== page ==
Thursday, October 18, 2012

Corporate Governance and the Return of James Levine

Last week, the Met released information about James Levine's long-awaited return to the podium; at the same time, the Times posted an exclusive story that included remarks from Levine himself about everything that's been going on. Responses have been pleased but also muted and skeptical; read Anne Midgette and Alex Ross's blog postings, and also my own. In a review of the Met Orchestra's concert this week, Anthony Tommasini mentioned reality checks.

The long silence, followed by news of the extent of Levine's injuries and confirmation that he has benign Parkinson's reminds me all too much of the period when Steve Jobs looked ill, but nobody at Apple was saying anything. Eventually, it came out that Jobs had liver cancer and had had a liver transplant. As we know, Jobs eventually died of his illness.

Apple is a publicly traded company and has a legal responsibility under securities law to make known material information that could affect its earnings. If it were not enormously profitable, with new and updated products rolling out over the last few years, you can bet that stockholders would have been asking questions about the company's failure to inform regulators and the public of the specifics of Jobs's illness. In the long run, his death will surely affect Apple; can anyone imagine him letting the new Apple Maps product out the door in its current condition?

As a non-profit arts organization, the Met has no such legal responsibilities, and Levine is not mortally ill, but the situation with him raises issues similar to those at Apple:
  • Who takes Levine's responsibilities at the Met during his absence and recovery?
  • What happens if Levine can't come back full time?
  • What plans does the Met Board of Directors have for succession?
James Levine has been at the Met since 1971 and has been music director since 1976, a remarkable tenure by any measure. (I'm curious about conductors who've been with one institution for so long; please post numbers in the comments. Yes, there's Ozawa's 29 years at the BSO.) One can hardly exaggerate Levine's importance and influence - but (all current health issues aside) he's not going to live forever.

It's the Board's responsibility, first and foremost, to take care of the institution, but it looks as though their primary concern right now is taking care of James Levine. I understand their desire to have him as active as possible in an organization he has helped shape for so long. But their evident reluctance to contemplate life without Levine is a serious concern. It is not good for the Met to be so dependent on one individual.

Look at the schedule for his return: he is current attending to administrative and some musical duties, after being away for well over a year. He will conduct one concert in May, 2013, and appears scheduled for perhaps 20 performances in the 2013-14 season. This is appropriately cautious, considering the severity of his injuries and the uncertainties inherent in recovering from them. Still, for comparison, in the 1990-91 season, he appears to have conducted 57 performances, based on a search of the Met archive. When will he be able to take on a heavier workload? At the earliest, two seasons from now.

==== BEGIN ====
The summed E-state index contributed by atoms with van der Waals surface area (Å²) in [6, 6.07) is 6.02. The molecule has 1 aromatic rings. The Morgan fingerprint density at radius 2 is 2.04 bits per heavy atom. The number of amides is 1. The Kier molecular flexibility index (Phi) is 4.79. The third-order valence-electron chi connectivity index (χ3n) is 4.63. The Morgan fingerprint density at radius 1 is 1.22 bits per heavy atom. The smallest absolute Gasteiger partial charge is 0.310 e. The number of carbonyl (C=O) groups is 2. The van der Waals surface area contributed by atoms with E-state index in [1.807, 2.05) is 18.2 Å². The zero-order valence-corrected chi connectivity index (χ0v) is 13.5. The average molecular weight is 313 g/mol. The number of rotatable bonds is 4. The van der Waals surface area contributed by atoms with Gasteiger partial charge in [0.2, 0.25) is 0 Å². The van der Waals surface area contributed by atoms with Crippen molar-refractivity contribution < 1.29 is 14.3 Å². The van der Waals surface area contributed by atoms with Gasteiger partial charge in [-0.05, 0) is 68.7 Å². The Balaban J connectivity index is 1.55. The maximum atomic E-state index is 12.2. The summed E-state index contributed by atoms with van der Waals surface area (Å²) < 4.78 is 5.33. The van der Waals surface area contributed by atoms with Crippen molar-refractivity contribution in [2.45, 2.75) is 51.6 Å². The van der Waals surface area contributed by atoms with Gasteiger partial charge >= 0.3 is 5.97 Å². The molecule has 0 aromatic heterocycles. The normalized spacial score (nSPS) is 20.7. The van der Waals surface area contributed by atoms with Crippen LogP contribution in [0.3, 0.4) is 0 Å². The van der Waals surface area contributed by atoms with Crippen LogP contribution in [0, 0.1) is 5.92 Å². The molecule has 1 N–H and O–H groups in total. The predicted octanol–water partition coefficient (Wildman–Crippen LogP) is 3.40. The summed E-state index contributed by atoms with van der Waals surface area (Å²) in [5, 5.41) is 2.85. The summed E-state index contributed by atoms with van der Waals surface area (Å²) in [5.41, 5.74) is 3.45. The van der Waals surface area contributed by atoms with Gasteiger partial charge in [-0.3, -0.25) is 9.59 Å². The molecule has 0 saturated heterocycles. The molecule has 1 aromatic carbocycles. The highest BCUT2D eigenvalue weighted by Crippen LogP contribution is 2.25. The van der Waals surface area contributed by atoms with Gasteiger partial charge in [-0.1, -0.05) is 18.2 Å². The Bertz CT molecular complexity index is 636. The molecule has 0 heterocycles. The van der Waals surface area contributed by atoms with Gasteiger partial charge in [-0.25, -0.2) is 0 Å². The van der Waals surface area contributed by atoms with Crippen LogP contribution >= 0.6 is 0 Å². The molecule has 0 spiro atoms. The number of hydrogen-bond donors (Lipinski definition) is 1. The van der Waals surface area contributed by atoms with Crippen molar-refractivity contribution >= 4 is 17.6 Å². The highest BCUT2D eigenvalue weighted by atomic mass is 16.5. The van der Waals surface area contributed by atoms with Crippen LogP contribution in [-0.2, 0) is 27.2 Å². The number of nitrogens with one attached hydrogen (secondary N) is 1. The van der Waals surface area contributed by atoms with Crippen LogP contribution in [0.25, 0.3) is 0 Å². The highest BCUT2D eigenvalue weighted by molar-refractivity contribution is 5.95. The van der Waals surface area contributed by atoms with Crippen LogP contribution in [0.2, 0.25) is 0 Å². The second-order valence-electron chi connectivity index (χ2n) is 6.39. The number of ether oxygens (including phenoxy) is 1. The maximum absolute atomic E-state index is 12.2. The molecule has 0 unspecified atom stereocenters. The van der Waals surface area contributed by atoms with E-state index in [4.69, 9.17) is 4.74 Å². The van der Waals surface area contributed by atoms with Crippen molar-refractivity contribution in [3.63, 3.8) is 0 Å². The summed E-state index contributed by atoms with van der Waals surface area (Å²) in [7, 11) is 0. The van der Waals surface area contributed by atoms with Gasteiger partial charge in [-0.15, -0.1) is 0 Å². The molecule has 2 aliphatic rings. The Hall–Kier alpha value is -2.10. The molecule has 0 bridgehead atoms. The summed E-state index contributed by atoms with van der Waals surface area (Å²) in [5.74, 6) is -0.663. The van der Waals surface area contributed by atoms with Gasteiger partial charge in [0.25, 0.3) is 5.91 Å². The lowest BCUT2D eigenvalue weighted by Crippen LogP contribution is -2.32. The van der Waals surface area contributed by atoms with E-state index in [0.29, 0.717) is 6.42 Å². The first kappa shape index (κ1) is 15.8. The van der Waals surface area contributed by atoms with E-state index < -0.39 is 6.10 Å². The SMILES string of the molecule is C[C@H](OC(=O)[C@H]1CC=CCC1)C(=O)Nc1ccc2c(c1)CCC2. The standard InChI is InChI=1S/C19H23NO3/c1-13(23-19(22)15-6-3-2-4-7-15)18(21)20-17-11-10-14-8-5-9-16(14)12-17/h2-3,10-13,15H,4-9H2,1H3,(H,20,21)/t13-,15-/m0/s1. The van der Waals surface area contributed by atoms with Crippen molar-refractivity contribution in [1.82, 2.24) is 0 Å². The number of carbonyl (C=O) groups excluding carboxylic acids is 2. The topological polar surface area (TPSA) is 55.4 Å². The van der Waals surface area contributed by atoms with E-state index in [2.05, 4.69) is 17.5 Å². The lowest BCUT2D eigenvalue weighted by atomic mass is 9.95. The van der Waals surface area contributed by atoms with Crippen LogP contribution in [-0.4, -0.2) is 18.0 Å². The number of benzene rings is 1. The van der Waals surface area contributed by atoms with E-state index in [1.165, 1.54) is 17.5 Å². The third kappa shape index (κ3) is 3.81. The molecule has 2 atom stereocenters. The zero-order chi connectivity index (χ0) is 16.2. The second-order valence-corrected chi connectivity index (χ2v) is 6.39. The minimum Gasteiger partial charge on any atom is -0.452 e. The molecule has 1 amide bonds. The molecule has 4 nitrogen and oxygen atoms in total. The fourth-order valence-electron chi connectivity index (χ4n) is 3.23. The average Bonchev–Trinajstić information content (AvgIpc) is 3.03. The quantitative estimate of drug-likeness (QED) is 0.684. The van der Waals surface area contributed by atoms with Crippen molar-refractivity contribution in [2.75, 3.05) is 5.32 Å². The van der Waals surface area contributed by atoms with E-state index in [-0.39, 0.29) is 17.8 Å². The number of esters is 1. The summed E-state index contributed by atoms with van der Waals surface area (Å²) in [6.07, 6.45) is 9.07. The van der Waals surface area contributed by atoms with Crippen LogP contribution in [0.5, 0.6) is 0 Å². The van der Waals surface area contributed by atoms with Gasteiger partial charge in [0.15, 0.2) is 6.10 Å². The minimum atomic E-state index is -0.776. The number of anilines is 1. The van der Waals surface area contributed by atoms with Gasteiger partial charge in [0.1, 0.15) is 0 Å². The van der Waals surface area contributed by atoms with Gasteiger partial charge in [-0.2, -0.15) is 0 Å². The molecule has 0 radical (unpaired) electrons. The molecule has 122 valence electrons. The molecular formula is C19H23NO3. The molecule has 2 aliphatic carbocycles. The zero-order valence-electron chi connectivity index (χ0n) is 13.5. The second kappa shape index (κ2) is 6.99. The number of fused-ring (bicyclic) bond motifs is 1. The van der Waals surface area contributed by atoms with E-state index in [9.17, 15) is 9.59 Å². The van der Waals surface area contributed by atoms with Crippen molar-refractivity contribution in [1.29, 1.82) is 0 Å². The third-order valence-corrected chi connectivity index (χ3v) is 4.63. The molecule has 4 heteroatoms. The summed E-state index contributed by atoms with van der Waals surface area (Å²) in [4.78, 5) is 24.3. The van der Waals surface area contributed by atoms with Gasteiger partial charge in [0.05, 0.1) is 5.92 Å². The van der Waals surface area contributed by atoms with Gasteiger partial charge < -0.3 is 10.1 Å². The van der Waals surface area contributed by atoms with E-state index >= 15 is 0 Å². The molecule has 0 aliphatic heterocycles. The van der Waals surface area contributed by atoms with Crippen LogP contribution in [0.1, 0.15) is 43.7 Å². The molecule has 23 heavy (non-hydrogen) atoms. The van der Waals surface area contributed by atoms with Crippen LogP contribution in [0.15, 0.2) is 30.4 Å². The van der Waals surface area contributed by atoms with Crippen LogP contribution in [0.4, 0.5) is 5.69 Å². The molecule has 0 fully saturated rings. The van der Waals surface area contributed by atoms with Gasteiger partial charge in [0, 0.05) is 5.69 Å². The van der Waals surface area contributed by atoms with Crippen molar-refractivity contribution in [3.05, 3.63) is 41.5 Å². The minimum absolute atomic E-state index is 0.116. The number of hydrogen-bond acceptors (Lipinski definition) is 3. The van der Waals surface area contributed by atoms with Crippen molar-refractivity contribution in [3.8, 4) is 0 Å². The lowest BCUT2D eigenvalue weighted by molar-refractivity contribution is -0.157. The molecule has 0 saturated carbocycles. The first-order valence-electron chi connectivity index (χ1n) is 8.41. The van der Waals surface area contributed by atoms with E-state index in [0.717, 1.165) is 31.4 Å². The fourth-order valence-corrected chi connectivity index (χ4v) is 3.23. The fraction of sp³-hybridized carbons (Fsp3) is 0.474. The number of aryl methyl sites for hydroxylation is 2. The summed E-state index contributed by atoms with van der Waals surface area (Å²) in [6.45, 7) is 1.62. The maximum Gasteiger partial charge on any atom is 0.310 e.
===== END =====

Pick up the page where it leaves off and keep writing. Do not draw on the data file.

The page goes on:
Even if he comes back as currently scheduled, he'll be 70 by next season. For how many more years does the board think a 70-year-old with a history of serious health problems can run an institution the size of the Met?  Levine is one fall (or car accident) away from another catastrophe. The Met's planning needs to include that as a possibility.

Alex Ross's blog posting, to which I linked above, noted that "...the Met seems lost without him." That points to a lack of leadership depth and poor planning on the Met's part. We know how well this works out by looking at the Boston Symphony Orchestra, now in its second season of guest conductors.

I believe that the Met is making a mistake by letting Levine's recovery and return drag out over such a long period of time. It is an enormous gamble. Except, perhaps, for Apple, no responsible for-profit corporation would let this kind of leadership vacuum develop.

For the sake of the Met, the board's best path might very well be naming Levine Music Director Emeritus, letting him conduct and work with singers as much as he's able, and naming a younger and healthier conductor to the post of Music Director. Who this might be remains to be seen. Fabio Luisi told the Times this week that he cannot cover for Levine next season, and it certainly doesn't sound as though he is in line to succeed Levine. I've seen only one rumor in the last year or so about a possible replacement ("former music director of a large US opera company," on Parterre Box some months ago). This week's article also says that the Met has "not yet addressed" who would cover for Levine in 2013-14.

Really? There is no guarantee that any performer will be on stage for any future commitment. Levine's recent history means the Met must have covers in place for those performances.

This year or last, during Levine's absence and recovery, would have made a good transition period. If he attempts to return and can't do it, it will be that much more difficult, unless the Met has a secret transition plan and secret music director candidate up its sleeve.


D. said...

Fiedler and Ormandy come to mind--both conducted their respective orchestras for a really long time.

Lisa Hirsch said...

Indeed. Fifty years for Fiedler at Boston Pops, forty-four for Ormandy at Philly.